City Implements Plastic Bag Ordinance


The City of Glendale has joined a number of cities across California with the implementation of an ordinance banning the use of carryout plastic bags at large food retailers. The ordinance, which took effect on July 1, will also require smaller food retailers to follow suit at the end of the year.

In addition to the ban, a required 10-cent surcharge will be implemented for the purchase of a carryout paper bag. The city is encouraging customers to bring and make use of recyclable bags while food shopping.

The ordinance is designed to continue Glendale’s efforts to improve conservation strategies and reduce litter citywide.

Opponents of the measure argue that restrictions on plastic bags may divert commerce into areas that have not passed similar legislation, which threatens local businesses struggling in the current economy. They also claim that the 10-cent surcharge represents an unfair additional tax on consumers.

According to Glendale Public Information Officer Tom Lorenz, the economic impact of the ban is negligible, especially as other cities follow suit. He pointed to the program’s success across the county as evidence of its effectiveness.

The July 1 compliance deadline affects farmer’s markets and grocery stores with more than $2 million in gross income or with at least 10,000 feet of retail space. Smaller grocery stores, liquor stores, convenience stores and pharmacies are among the businesses required to be in compliance of the law by Jan. 1, 2014.

The unincorporated areas of Los Angeles, including La Crescenta and Montrose, have faced a plastic bag ban since a November 2010 vote by the Los Angeles County board of supervisors.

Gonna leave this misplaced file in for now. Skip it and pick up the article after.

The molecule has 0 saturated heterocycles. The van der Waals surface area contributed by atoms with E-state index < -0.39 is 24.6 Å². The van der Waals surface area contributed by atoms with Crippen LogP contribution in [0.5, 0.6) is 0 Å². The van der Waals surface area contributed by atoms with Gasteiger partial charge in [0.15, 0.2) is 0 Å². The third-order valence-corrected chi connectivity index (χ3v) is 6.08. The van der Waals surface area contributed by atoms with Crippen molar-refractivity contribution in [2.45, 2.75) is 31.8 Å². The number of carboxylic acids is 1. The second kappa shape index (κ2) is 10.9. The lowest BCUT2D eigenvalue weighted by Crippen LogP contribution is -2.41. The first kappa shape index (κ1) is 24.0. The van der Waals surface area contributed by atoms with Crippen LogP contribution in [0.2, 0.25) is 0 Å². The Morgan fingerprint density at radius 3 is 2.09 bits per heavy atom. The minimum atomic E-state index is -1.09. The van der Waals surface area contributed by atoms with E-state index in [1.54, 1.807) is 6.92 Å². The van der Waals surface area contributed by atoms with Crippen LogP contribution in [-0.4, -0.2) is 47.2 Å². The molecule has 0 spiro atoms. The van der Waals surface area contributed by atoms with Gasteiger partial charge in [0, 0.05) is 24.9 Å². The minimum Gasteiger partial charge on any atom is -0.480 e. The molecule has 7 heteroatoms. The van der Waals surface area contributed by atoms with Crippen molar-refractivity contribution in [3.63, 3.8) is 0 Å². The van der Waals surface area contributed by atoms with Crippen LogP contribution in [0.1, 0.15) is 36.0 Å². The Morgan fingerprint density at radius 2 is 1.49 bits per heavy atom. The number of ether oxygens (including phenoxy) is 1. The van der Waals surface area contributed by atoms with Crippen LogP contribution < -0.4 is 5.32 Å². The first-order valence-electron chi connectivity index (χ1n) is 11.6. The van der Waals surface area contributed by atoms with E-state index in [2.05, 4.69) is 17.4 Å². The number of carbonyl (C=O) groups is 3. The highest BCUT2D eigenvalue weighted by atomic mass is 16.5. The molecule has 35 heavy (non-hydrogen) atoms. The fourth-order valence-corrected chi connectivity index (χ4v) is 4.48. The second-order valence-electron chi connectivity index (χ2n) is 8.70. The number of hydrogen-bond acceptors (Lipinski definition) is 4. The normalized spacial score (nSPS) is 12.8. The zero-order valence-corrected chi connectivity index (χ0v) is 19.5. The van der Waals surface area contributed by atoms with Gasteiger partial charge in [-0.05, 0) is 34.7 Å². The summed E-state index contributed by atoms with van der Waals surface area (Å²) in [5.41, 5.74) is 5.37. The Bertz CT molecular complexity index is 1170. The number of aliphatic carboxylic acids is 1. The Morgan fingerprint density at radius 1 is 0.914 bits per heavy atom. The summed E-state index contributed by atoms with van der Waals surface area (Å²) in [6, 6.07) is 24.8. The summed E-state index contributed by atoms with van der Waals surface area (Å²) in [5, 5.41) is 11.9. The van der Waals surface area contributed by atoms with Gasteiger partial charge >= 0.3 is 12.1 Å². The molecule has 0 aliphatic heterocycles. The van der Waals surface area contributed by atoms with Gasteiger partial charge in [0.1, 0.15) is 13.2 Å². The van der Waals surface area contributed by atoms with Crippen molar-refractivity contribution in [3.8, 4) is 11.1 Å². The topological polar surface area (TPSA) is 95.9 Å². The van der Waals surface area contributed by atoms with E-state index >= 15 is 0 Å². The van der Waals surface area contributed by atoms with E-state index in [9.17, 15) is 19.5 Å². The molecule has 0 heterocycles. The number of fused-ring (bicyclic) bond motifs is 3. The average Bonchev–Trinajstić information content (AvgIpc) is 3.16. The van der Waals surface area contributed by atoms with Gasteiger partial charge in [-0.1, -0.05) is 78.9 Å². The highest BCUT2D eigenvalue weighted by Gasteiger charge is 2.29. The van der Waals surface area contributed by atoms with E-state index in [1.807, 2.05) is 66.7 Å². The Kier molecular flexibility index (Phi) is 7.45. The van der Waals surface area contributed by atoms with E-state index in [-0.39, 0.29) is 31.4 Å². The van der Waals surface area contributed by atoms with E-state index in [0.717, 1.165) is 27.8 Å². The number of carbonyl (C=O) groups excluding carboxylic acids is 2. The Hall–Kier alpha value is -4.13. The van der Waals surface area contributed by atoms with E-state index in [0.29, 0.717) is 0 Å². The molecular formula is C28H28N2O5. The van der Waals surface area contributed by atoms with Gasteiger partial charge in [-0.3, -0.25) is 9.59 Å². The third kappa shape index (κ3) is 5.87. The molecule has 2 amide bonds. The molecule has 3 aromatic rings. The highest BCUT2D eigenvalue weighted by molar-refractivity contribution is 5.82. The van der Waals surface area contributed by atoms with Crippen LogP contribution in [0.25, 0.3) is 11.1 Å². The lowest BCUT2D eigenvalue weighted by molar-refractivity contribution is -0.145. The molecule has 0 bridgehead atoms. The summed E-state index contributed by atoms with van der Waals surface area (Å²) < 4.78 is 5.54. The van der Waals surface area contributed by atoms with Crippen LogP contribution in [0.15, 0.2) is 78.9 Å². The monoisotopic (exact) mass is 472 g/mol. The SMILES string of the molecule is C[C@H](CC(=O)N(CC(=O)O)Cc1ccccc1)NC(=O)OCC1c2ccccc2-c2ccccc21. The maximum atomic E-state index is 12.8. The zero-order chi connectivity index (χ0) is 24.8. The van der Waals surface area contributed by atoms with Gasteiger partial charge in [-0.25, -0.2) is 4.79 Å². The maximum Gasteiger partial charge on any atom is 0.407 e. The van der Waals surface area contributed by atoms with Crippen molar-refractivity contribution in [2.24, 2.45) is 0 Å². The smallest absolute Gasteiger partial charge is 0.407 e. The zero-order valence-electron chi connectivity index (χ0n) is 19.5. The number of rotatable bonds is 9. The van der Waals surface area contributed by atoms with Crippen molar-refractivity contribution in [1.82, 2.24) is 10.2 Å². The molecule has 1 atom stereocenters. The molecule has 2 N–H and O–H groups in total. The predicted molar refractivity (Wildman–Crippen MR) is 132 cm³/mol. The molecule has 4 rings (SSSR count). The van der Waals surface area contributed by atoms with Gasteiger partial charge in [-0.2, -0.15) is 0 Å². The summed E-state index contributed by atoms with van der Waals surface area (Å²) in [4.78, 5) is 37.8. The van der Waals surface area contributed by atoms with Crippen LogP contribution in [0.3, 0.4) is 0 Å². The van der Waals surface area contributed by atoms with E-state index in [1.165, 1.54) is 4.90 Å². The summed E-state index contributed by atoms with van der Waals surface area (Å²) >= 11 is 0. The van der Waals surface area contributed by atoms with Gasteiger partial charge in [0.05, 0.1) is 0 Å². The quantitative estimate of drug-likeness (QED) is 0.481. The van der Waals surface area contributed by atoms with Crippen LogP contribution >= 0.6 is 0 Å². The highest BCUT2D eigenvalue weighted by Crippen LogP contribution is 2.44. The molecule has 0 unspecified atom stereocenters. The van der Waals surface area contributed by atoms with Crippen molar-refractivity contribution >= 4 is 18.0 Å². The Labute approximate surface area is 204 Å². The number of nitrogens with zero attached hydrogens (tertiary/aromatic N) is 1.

Similar restrictions have been passed in other parts of Los Angeles County in recent years. A June 18 vote by the Los Angeles City Council saw the passing of a similar ordinance with an 11-1 margin, making it the largest city to ban plastic bags in the United States. According to the County Public Works website, approximately two-thirds of Los Angeles County has restricted the use of carryout plastic bags to date.

Heal the Bay, a nonprofit organization dedicated to preserving Southern California’s coastal waters and watersheds, applauded the decisions by Glendale and other cities in Los Angeles County. Their “Ban the Bag” campaign promotes replacing all single use carryout bags with heavy-duty, reusable alternatives.

“If you visit the Los Angeles River, you’re guaranteed to see the impact plastic bags have on our local environment, as they dangle from trees, float on the water and entangle wildlife. And eventually, these bags, which are costly to clean up, will end up in the ocean,” said Heal the Bay Communications Manager Anne Bergman. “It’s our hope that once Angelenos see how easy it is to bring our own reusable bags to the grocery store, we’ll begin to make further changes in our daily lives to reduce the amount of disposable plastic items we use.”

A California Supreme Court challenge of the county ordinance was denied review in May.

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